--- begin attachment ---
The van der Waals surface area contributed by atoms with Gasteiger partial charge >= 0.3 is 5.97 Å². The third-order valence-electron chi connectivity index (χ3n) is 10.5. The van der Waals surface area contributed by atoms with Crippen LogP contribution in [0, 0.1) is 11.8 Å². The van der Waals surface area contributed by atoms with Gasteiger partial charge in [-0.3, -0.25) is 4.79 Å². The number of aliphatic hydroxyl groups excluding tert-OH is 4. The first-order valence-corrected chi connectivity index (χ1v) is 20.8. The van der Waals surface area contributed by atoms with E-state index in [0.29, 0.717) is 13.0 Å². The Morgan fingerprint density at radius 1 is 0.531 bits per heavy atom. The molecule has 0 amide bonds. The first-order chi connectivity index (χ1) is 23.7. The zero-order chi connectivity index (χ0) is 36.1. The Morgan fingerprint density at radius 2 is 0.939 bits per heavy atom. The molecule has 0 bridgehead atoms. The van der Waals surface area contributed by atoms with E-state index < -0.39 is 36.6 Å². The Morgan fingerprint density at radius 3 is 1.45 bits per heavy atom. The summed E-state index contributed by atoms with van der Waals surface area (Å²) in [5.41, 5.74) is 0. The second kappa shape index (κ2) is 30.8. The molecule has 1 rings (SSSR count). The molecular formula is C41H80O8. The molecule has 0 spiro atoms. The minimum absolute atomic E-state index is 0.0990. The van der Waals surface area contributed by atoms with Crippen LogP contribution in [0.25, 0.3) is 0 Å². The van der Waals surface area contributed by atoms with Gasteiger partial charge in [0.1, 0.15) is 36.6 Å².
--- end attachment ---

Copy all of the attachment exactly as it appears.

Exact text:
The van der Waals surface area contributed by atoms with Gasteiger partial charge >= 0.3 is 5.97 Å². The third-order valence-electron chi connectivity index (χ3n) is 10.5. The van der Waals surface area contributed by atoms with Crippen LogP contribution in [0, 0.1) is 11.8 Å². The van der Waals surface area contributed by atoms with Gasteiger partial charge in [-0.3, -0.25) is 4.79 Å². The number of aliphatic hydroxyl groups excluding tert-OH is 4. The first-order valence-corrected chi connectivity index (χ1v) is 20.8. The van der Waals surface area contributed by atoms with E-state index in [0.29, 0.717) is 13.0 Å². The Morgan fingerprint density at radius 1 is 0.531 bits per heavy atom. The molecule has 0 amide bonds. The first-order chi connectivity index (χ1) is 23.7. The zero-order chi connectivity index (χ0) is 36.1. The Morgan fingerprint density at radius 2 is 0.939 bits per heavy atom. The molecule has 0 bridgehead atoms. The van der Waals surface area contributed by atoms with E-state index < -0.39 is 36.6 Å². The Morgan fingerprint density at radius 3 is 1.45 bits per heavy atom. The summed E-state index contributed by atoms with van der Waals surface area (Å²) in [5.41, 5.74) is 0. The second kappa shape index (κ2) is 30.8. The molecule has 1 rings (SSSR count). The molecular formula is C41H80O8. The molecule has 0 spiro atoms. The minimum absolute atomic E-state index is 0.0990. The van der Waals surface area contributed by atoms with Crippen LogP contribution in [0.25, 0.3) is 0 Å². The van der Waals surface area contributed by atoms with Gasteiger partial charge in [0.1, 0.15) is 36.6 Å².